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MIT/Cambridge To Unveil "silent" Flying Wing 11/06  
User currently offlineLemurs From United States of America, joined Mar 2005, 1439 posts, RR: 4
Posted (7 years 8 months 4 weeks 1 day 20 hours ago) and read 4545 times:

http://www.msnbc.msn.com/id/15580898/

I wonder what they've done to address the vertigo issues that most past studies have cited as obstacles to flying wing passenger service, along with the egress and other safety issues. It's tempting to say: "This has been done before", but these people are far too smart to be dismissed out of hand like that. I am sure there is some really innovative ideas in there. I can't wait to see this.


There are 10 kinds of people in the world; those who understand binary, and those that don't.
35 replies: All unread, showing first 25:
 
User currently offlineBobster2 From , joined Dec 1969, posts, RR:
Reply 1, posted (7 years 8 months 4 weeks 1 day 18 hours ago) and read 4525 times:

I couldn't wait until tomorrow.  Smile So I found their web site and it has a flyer with pictures. They look very similar to what we've already seen from the Nasa and Boeing research.

http://www.cambridge-mit.org/research/sai

flyer: http://asp2.miuk.com/cmilive/documents/SAI_flyer_2006.pdf


User currently offline3201 From , joined Dec 1969, posts, RR:
Reply 2, posted (7 years 8 months 4 weeks 1 day 17 hours ago) and read 4509 times:

Quoting Bobster2 (Reply 1):
So I found their web site and it has a flyer with pictures. They look very similar to what we've already seen from the Nasa and Boeing research.

No surprise there -- they're certainly well aware of all the prevous work and some of the same people are involved (for example, Karen Wilcox, who works on this stuff at MIT, has done BWB research with Sean Wakayama of Boeing-Long Beach, who did a lot of the BWB stuff there and before that was in the group at Stanford that worked with NASA and Douglas early on in the BWB program and built the first two generations of flying models for control system design).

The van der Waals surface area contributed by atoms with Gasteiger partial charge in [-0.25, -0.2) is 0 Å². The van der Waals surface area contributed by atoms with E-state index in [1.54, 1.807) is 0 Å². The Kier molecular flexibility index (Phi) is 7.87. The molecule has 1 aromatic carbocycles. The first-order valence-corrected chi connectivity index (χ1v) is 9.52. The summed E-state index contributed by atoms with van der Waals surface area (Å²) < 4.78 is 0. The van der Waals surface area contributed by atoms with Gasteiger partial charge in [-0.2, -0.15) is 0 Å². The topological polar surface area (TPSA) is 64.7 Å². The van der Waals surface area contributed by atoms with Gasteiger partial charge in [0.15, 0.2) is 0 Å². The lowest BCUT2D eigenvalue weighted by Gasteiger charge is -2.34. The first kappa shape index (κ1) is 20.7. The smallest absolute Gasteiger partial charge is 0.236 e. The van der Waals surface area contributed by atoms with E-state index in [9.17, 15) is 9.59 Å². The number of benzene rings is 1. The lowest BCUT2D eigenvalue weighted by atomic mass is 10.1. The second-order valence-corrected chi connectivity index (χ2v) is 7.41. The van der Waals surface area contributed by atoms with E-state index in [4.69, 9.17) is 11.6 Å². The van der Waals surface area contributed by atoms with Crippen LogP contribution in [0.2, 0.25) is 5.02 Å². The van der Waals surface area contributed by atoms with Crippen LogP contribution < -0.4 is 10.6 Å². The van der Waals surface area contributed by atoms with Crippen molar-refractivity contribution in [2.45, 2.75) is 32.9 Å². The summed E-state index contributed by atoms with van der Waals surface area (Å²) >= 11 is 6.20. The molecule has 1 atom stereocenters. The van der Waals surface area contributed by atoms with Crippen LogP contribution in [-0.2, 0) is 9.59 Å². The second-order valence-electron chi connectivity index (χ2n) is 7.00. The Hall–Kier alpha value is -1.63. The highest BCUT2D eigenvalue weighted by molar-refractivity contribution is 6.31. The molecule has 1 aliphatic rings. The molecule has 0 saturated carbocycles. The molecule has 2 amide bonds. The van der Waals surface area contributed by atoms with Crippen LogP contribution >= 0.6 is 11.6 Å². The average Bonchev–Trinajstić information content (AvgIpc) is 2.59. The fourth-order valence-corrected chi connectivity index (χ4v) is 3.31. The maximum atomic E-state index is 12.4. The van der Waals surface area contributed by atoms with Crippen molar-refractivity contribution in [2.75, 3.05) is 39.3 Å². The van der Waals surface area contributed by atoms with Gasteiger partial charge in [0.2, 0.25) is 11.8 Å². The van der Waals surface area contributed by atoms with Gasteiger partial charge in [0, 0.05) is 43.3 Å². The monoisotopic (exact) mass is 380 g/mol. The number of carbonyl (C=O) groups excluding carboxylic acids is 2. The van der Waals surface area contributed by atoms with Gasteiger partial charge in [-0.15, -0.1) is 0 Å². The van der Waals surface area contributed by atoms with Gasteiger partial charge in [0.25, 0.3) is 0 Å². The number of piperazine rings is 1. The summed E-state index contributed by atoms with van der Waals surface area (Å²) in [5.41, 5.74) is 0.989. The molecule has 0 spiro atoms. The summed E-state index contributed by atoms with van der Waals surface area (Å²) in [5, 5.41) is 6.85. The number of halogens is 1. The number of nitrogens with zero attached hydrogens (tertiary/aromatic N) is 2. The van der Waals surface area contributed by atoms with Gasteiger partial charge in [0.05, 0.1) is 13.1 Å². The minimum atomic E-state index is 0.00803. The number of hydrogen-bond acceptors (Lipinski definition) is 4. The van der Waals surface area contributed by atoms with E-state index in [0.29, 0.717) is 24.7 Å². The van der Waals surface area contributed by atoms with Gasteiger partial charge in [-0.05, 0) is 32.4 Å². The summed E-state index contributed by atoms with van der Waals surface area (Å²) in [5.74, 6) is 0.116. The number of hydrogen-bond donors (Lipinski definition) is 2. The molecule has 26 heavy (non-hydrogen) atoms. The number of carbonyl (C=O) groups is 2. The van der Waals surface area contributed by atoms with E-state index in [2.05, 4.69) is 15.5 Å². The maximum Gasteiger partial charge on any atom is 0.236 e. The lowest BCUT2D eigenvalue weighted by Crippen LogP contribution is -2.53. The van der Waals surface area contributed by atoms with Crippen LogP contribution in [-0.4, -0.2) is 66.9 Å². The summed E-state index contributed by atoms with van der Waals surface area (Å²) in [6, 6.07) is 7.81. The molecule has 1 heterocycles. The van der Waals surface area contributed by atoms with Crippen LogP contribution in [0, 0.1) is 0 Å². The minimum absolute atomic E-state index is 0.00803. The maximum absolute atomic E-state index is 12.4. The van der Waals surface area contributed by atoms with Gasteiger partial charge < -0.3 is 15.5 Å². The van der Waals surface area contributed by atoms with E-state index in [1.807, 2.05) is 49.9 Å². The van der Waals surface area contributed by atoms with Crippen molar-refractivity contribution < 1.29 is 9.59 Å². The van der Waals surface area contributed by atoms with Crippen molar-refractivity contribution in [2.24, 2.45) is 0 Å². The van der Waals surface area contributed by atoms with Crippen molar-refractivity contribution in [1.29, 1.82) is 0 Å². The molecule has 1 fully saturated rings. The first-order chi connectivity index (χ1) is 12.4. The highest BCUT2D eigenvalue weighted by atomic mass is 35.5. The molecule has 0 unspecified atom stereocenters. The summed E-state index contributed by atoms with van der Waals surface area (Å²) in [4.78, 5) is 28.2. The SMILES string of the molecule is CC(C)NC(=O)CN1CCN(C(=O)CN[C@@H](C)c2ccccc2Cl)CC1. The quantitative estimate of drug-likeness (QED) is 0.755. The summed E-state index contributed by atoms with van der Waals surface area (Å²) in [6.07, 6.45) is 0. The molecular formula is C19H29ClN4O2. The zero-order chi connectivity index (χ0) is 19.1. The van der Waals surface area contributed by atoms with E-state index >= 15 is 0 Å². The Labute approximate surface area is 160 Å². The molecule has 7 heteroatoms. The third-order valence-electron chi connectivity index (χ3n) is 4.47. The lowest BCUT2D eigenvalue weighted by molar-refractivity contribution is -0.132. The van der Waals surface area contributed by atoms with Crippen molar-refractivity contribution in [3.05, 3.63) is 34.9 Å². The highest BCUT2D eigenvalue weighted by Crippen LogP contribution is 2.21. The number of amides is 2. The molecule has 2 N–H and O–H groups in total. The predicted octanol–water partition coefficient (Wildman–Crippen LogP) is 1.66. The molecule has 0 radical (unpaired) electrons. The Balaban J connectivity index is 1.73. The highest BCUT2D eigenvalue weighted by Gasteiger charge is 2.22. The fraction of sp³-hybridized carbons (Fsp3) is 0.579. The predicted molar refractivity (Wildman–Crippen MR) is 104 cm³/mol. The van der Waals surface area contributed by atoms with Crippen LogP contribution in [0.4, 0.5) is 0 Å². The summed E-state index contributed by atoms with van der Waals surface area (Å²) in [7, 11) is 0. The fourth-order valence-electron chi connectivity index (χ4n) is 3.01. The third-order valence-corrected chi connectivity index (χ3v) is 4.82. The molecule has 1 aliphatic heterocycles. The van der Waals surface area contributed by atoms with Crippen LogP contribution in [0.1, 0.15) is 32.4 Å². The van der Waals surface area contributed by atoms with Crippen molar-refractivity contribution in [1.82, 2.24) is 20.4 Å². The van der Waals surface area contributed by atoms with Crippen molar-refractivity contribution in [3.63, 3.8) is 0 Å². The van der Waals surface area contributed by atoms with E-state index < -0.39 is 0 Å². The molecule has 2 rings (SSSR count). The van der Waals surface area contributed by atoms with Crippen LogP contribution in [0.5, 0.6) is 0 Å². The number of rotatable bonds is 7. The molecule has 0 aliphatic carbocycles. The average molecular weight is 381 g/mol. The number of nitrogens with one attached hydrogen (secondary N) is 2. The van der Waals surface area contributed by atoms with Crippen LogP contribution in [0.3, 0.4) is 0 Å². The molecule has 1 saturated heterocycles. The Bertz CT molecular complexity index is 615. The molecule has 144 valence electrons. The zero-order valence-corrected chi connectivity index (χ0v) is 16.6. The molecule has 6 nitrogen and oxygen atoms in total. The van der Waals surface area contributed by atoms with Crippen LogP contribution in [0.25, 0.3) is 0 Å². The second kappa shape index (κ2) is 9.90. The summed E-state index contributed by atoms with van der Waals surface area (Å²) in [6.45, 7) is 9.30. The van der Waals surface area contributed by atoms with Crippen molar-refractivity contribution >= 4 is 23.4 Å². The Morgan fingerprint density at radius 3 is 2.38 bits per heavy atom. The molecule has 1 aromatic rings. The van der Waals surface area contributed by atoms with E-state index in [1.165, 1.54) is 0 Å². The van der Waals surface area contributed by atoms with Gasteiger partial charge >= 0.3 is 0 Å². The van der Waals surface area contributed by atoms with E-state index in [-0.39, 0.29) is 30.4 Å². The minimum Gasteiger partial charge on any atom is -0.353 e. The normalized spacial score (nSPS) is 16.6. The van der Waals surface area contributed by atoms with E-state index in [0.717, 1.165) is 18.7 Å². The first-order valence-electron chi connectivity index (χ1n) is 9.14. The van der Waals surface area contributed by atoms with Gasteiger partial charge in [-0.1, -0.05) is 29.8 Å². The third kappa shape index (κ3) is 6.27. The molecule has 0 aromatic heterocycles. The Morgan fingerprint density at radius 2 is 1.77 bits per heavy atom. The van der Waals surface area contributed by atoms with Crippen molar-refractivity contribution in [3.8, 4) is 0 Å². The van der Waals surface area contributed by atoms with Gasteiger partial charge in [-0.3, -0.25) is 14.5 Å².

User currently offlineLehpron From United States of America, joined Jul 2001, 7028 posts, RR: 21
Reply 3, posted (7 years 8 months 4 weeks 1 day 10 hours ago) and read 4450 times:

Quoting Bobster2 (Reply 1):
They look very similar to what we've already seen from the Nasa and Boeing research.

There is a difference between looking similar, being similar, and being the same thing. To many, that concept is just another BWB and while may facinate people, there are those (idiots IMO) who figure if it is not immediately successful, why build it?

I'd rather judge aircraft by definition rather than image, I don't care what they look like.

Still, does anyone find that concept's cabin appear small with respect to the overall scale? I know it is my perception and it is probably the camera angle (in CAD renderings there are camera angles, I know its not a photo).



The meaning of life is curiosity; we were put on this planet to explore opportunities.
User currently offlineDarkBlue From United States of America, joined Sep 2003, 233 posts, RR: 10
Reply 4, posted (7 years 8 months 4 weeks 1 day 7 hours ago) and read 4401 times:

Reading through the flyer made me curious on a couple things:

"Ingesting: some of the aircraft boundary
layer flow is ingested into the engines,
increasing propulsive efficiency and reducing
fuel burn."


I'm interested to read more on this. Ingesting boundary layer air is generally not a good thing. I wonder what analysis they have done that shows that pulling in "dirty" air improves propulsive efficiency.


"Multiple-Fan Geared Engine Configuration: three cores and nine fans are
easier to embed in airframe, reduce weight and nacelle drag, enhance
boundary layer ingestion, and the low fan tip speeds lead to low noise"